By Alastair Leithead
BBC News, Kabul
Opium production in Afghanistan has soared to record levels, with an increase on last year of more than a third, the United Nations has said.
Afghanistan's opium production has doubled since 2005
The UN Office on Drugs and Crime report says the amount of opium produced there has doubled in the last two years.
It says Helmand province is now the biggest single drug-producing area in the world, surpassing whole countries such as Colombia.
Afghanistan now accounts for more than 93% of the world's opiates.
Despite billions of dollars of aid and tens of thousands of international troops, the report says 193,000 hectares of opium poppies are being grown in Afghanistan.
"The results are very bad, terrifyingly bad, because cultivation has increased by 17% to an historic level," said Antonio Maria Costa, executive director of the Office on Drugs and Crime.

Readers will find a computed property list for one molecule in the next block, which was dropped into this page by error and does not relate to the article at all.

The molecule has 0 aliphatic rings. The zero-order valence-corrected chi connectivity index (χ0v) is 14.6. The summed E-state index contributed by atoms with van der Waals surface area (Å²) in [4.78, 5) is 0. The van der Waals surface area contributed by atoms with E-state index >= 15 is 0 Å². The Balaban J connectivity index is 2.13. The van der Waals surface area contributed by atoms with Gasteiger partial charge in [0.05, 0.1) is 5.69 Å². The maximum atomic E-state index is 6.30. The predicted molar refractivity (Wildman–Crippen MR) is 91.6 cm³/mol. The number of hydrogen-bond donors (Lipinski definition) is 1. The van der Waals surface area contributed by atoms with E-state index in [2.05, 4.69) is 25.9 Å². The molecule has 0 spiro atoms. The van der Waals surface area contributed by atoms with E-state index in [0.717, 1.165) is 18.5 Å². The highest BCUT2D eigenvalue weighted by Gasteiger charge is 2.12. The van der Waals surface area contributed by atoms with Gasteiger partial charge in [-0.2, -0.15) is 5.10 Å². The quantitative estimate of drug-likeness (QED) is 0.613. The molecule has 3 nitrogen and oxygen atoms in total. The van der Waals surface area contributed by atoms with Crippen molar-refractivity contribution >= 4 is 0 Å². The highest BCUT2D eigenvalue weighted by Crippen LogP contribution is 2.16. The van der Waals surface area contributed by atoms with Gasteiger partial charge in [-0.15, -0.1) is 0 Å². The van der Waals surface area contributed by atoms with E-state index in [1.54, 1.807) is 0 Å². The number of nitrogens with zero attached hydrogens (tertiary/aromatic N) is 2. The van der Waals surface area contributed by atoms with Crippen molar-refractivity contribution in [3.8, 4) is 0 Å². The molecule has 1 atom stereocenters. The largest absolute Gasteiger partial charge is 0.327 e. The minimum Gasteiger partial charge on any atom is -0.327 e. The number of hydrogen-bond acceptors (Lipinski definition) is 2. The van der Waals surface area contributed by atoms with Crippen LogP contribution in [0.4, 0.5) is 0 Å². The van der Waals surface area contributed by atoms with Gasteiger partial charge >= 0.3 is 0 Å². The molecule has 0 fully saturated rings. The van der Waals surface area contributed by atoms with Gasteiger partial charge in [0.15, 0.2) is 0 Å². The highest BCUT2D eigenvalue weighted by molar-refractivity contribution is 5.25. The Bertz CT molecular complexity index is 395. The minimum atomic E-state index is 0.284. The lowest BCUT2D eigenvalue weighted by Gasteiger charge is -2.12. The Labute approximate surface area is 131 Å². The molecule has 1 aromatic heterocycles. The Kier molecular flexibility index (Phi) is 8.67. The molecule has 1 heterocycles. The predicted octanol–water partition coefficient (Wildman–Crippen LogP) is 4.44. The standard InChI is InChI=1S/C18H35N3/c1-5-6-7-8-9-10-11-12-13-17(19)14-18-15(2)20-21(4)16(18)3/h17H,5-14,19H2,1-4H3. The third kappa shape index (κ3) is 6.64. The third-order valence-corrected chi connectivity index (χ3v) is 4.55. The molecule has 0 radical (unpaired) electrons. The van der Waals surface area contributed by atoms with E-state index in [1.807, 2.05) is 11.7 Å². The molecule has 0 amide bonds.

"No other country beside China in the 19th Century ever had such a large amount of land dedicated to illegal activities.
"The province of Helmand in the south has cultivated more opium than in the rest of Afghanistan.
"It has become the largest single entity in terms of both production and cultivation," he said.
Despite the overall increase, twice as many provinces are now drug-free in northern and central Afghanistan.
The report says growing opium poppies is now closely linked to the insurgency and the instability in the south.
And what is to be done? The report recommends more determined efforts to bring that security.
It urges the government to get tough on corruption, which it says is driving the drugs trade and it lists poor governance, a weak judiciary and failing eradication programmes for these new frightening record levels.